Online abuse is no less real than any other kind of abuse. When facing online abuse, take it seriously. It can be tempting to retaliate against an abuser with hurtful words, but that’s usually the reaction they want. Thus, when dealing with negative or hurtful interactions, it can help to turn to family and friends for support and advice. Often, talking with relatives or a close friend may help you determine how to handle a situation or let you express your feelings in order to heal.

Giving and Receiving Help

Whatever the circumstance, it’s never easy to be the target of online abuse. If you know someone affected by such abuse, don’t turn a blind eye. Anyone in a position to lend a kind word or even advise a target can put a stop to abuse by directing attention away from the abuser. Tempting though it may be, you shouldn’t retaliate against the abuser, since you’d be giving the attention they’re inappropriately seeking.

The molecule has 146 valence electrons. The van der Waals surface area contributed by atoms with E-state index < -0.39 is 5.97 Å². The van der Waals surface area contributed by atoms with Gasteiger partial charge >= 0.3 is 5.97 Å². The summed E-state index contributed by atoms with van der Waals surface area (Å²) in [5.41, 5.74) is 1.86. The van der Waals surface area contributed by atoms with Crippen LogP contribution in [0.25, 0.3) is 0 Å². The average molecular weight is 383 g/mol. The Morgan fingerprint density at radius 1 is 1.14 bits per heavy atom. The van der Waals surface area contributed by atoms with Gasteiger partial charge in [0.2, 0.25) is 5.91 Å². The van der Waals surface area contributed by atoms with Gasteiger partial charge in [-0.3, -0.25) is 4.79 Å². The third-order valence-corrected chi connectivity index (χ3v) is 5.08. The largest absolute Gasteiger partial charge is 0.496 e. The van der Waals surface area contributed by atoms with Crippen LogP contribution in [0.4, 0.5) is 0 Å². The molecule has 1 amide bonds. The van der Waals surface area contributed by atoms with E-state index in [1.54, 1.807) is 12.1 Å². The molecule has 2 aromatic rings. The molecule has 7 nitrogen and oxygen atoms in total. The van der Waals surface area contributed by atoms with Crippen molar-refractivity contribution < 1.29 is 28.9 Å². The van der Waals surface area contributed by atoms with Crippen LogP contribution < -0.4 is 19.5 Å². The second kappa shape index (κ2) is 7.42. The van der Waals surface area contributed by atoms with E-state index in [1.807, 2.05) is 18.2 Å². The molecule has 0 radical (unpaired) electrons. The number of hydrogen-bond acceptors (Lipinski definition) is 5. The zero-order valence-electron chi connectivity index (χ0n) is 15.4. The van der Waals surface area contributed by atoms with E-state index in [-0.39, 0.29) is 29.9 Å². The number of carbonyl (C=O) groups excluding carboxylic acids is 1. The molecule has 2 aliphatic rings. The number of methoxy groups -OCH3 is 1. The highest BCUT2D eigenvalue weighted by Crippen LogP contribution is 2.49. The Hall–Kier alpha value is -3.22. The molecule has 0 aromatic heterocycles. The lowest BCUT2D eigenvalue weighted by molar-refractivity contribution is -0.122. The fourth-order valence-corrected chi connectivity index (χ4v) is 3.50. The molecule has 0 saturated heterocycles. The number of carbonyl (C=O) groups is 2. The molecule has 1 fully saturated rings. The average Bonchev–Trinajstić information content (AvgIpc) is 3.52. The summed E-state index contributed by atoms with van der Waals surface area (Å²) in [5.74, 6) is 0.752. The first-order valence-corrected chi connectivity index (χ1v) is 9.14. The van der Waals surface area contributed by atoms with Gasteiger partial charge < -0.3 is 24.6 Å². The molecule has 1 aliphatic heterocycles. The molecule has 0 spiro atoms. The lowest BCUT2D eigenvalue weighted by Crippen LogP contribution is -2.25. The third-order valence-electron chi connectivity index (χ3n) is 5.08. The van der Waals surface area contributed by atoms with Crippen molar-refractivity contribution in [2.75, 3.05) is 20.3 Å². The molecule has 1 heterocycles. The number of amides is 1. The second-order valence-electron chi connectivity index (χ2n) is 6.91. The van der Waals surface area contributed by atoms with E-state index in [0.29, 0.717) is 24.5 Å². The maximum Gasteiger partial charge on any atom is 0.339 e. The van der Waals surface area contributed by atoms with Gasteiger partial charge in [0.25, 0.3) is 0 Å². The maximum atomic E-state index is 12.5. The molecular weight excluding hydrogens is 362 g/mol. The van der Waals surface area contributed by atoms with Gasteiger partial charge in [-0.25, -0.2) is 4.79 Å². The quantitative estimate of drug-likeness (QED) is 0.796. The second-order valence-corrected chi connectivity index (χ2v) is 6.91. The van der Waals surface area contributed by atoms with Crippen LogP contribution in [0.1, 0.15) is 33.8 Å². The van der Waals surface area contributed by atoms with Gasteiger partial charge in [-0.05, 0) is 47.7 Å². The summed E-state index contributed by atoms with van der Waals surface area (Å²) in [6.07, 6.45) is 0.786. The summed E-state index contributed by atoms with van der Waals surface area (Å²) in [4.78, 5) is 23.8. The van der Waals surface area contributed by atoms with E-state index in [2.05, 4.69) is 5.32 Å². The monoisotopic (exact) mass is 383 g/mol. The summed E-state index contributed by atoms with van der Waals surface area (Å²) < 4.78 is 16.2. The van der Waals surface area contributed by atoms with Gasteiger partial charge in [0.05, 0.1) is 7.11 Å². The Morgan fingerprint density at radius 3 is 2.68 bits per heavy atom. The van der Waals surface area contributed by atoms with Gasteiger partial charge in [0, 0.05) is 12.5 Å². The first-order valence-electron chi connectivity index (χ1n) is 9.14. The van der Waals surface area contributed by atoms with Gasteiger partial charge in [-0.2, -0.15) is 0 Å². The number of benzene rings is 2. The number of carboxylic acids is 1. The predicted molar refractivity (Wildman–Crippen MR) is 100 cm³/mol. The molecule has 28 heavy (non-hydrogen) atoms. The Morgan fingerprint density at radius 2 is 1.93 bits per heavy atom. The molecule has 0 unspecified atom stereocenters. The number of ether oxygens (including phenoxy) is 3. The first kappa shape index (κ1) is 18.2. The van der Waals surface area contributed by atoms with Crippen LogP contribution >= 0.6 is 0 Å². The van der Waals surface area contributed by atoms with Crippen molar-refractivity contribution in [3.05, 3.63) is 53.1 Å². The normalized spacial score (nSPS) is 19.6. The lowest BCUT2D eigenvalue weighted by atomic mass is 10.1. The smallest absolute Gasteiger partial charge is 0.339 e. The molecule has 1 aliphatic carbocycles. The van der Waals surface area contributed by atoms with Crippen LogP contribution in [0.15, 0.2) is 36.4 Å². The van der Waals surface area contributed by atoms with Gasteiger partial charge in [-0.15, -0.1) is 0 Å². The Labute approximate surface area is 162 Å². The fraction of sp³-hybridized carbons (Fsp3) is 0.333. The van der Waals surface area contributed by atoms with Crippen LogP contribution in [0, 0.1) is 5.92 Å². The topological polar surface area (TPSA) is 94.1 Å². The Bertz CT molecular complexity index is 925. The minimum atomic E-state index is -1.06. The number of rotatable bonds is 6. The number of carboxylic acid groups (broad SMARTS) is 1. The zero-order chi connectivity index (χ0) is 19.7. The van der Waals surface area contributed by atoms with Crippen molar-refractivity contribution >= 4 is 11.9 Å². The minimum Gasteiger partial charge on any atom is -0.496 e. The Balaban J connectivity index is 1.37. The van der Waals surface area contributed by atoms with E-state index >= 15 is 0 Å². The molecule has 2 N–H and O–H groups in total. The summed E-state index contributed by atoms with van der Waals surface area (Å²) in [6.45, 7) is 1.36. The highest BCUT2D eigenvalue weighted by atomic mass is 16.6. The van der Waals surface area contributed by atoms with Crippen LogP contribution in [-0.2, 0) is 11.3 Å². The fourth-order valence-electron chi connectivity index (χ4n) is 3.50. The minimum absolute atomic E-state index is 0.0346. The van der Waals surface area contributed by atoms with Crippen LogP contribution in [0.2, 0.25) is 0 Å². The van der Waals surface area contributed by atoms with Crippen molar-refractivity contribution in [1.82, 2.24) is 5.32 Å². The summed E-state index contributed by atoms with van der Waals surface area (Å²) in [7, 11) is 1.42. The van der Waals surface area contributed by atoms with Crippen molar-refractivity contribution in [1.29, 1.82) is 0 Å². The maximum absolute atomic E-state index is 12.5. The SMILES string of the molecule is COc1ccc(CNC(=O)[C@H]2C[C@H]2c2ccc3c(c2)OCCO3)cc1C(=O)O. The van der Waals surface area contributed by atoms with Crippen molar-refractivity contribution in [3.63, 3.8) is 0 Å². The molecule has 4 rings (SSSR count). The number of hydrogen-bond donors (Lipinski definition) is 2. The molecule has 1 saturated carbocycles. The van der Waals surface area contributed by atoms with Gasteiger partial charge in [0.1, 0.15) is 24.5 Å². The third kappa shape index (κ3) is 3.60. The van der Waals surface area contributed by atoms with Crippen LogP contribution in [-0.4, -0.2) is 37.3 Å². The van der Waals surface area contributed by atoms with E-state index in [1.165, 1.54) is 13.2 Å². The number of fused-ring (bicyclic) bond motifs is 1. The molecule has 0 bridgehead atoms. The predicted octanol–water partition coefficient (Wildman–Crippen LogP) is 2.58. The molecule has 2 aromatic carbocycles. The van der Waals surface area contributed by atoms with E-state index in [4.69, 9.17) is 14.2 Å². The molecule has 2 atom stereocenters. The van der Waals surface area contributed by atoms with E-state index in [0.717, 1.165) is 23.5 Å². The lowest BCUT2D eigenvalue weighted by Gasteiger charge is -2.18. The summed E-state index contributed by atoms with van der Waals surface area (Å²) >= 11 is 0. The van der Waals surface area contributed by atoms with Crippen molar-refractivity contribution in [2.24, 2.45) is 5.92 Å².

When talking with your friend or loved one, seek first to understand how he or she is feeling. Online abuse is just as real as abuse offline; so are the emotions it provokes. If a friend or a loved one asks for help in handling an online abusive situation, listen to his or her concerns and take them seriously. Although you may be in a position to assist, the situation may be such that it warrants seeking professional consultation offline—be it a counselor, therapist, lawyer, law enforcement, or another trusted individual.